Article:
Technology enables working in areas where dissemination of observations was not an easy task. In terms of technical infrastructure, Zambia’s citizen observatory ‘Niti Luli Sesheke West & Mufulani CBNRM observatory’ has a lack of access to grid electricity, poor cellular network coverage in large parts of the area and lack of smartphones, with a population mostly engaged in subsistence farming. Given this situation, the citizen observatory platform serves to simplify collaboration in the absence of effective local transportation and large distances. The technical design of the CO platform has been done in such a way that data is collected and shared with communities without these identified barriers compromising the effectiveness of the use of the platform. Technology allows instantaneous contact, even in this scenario, and makes possible decentralized observations and distant relations, everything becomes faster and secure, with a special emphasis on data protection.

The other significant change is that technology allow us to communicate and be in contact with an unbelievable number of people.
The Dutch citizen observatory started in Altena, the southwestern part of the area covered by water board Rivierenland, focusing on water availability. With the first version of the online platform ready, the CO ‘Grip of Water Altena’ is increasing its visibility in Altena through social and local media channels and by organising activities targeting various audiences. The ambition of Grip of Water Altena is to become the place in Altena for water-related information and discussion, including thematic upscaling to other topics in the field of water management. In the first half of the Ground Truth 2.0 project, Rivierenland had an email list with 39 people representing different stakeholders. In the second half of the project, the email list grew, attracting 100-200 participants to the activities. As Altena does not have large cities (total 54,000 inhabitants), the CO aims for a core of 100 active participants and 2000 sporadic users in Altena.

The establishment of a network of volunteers to make observations does not only require physical presence. The Belgian citizen observatory ‘Meet Mee Mechelen’ has attracted a total of 750 citizens to their public events, communicating to the whole city via media and online presence.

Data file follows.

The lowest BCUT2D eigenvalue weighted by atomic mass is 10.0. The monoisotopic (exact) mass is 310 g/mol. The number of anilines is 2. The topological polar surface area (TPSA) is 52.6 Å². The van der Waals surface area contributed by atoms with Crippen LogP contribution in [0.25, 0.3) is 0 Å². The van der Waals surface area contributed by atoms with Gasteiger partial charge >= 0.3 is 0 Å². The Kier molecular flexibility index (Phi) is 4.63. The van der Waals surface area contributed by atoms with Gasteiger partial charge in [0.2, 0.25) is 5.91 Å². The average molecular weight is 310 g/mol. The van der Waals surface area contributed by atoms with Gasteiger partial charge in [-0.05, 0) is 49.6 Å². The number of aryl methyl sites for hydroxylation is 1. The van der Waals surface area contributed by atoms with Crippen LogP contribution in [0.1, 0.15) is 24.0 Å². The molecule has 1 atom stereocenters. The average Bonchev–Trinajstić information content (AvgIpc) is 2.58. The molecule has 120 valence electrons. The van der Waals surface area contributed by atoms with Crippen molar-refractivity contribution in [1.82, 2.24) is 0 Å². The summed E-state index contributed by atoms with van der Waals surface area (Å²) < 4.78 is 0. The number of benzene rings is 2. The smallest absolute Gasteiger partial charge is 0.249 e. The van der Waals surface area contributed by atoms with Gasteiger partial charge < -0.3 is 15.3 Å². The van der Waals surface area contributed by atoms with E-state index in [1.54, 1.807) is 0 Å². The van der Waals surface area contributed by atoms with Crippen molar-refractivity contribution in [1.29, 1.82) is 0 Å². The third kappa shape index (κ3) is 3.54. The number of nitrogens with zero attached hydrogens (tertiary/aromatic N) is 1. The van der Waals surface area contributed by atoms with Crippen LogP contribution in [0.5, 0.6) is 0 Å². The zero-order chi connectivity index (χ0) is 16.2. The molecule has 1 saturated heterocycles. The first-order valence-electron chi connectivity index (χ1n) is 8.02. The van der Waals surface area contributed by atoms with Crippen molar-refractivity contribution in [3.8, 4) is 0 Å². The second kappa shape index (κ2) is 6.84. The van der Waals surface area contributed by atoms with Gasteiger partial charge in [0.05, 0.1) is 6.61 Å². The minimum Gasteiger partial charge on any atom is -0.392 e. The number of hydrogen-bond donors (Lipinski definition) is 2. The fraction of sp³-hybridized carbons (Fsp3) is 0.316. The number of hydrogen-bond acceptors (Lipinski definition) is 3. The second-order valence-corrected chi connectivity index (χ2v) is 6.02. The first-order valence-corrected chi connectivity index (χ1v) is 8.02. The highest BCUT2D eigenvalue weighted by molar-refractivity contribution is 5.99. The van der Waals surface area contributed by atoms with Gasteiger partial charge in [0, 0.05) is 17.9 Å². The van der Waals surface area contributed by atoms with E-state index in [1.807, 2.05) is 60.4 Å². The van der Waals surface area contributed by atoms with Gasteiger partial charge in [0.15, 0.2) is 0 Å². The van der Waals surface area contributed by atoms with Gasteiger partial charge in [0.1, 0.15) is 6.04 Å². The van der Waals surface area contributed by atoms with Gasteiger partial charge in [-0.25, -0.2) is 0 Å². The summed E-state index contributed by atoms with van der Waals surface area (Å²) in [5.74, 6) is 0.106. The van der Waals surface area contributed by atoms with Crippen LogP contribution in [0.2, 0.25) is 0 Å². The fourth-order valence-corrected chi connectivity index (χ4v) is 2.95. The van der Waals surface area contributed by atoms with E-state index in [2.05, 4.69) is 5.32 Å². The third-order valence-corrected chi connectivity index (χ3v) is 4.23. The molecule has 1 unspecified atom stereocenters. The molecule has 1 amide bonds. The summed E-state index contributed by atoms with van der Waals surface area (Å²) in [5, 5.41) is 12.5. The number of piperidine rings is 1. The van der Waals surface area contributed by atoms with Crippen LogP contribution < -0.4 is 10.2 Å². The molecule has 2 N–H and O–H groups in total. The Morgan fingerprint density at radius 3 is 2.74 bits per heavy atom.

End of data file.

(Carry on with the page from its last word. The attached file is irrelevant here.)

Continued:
Technology allows us to overcome the barriers for the dissemination of observations, to connect people in order to establish a nurtured volunteer network, but also to integrate other networks and projects that have been established previously and could be extremely helpful, beneficial, and efficient.

In the Spanish citizen observatory ‘’, the Natusfera tool is used for data collection and data aggregation. Natusfera is a platform for creating citizen science projects based mainly on recording species observation. It is a branch of the e-Naturalist platform.

In the same sense, one of the Ground Truth project’s objective was to develop an innovative web-based service for worldwide mapping and updating of land use. Given that several similar tools have been created, the project has compared different online tools to add data from citizen observatories (e.g., the University of Heidelberg has developed the lakowiki tool). Data will be collected during mapathons at events of the citizen observatories. Then, it will integrate the results in a reference database that can be linked to the accuracy assessment web service.

Although technology, communications, and the necessity of immediate results have changed the world and made big changes in our lives, it seems obvious, for me at least, that citizen science has not changed. The most important things remain: the eagerness to learn, great love for nature, and the motivation to make a difference in serving the community and contributing to make the world a better place.